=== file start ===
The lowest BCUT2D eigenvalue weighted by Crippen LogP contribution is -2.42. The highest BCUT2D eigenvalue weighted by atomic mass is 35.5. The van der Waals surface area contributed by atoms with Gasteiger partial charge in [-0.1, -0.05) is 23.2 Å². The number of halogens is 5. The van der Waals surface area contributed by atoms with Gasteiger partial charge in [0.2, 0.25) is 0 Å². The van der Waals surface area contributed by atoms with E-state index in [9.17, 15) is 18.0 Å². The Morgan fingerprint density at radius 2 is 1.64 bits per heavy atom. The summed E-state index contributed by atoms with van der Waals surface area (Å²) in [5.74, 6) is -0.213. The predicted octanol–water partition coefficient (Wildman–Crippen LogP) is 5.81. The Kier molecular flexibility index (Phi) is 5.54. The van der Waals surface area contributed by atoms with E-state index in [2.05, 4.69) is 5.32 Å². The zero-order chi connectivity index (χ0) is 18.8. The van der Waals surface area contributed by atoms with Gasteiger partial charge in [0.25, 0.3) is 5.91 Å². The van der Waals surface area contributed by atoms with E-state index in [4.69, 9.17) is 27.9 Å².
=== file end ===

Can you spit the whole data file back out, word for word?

The lowest BCUT2D eigenvalue weighted by Crippen LogP contribution is -2.42. The highest BCUT2D eigenvalue weighted by atomic mass is 35.5. The van der Waals surface area contributed by atoms with Gasteiger partial charge in [-0.1, -0.05) is 23.2 Å². The number of halogens is 5. The van der Waals surface area contributed by atoms with Gasteiger partial charge in [0.2, 0.25) is 0 Å². The van der Waals surface area contributed by atoms with E-state index in [9.17, 15) is 18.0 Å². The Morgan fingerprint density at radius 2 is 1.64 bits per heavy atom. The summed E-state index contributed by atoms with van der Waals surface area (Å²) in [5.74, 6) is -0.213. The predicted octanol–water partition coefficient (Wildman–Crippen LogP) is 5.81. The Kier molecular flexibility index (Phi) is 5.54. The van der Waals surface area contributed by atoms with E-state index in [2.05, 4.69) is 5.32 Å². The zero-order chi connectivity index (χ0) is 18.8. The van der Waals surface area contributed by atoms with Gasteiger partial charge in [0.25, 0.3) is 5.91 Å². The van der Waals surface area contributed by atoms with E-state index in [4.69, 9.17) is 27.9 Å².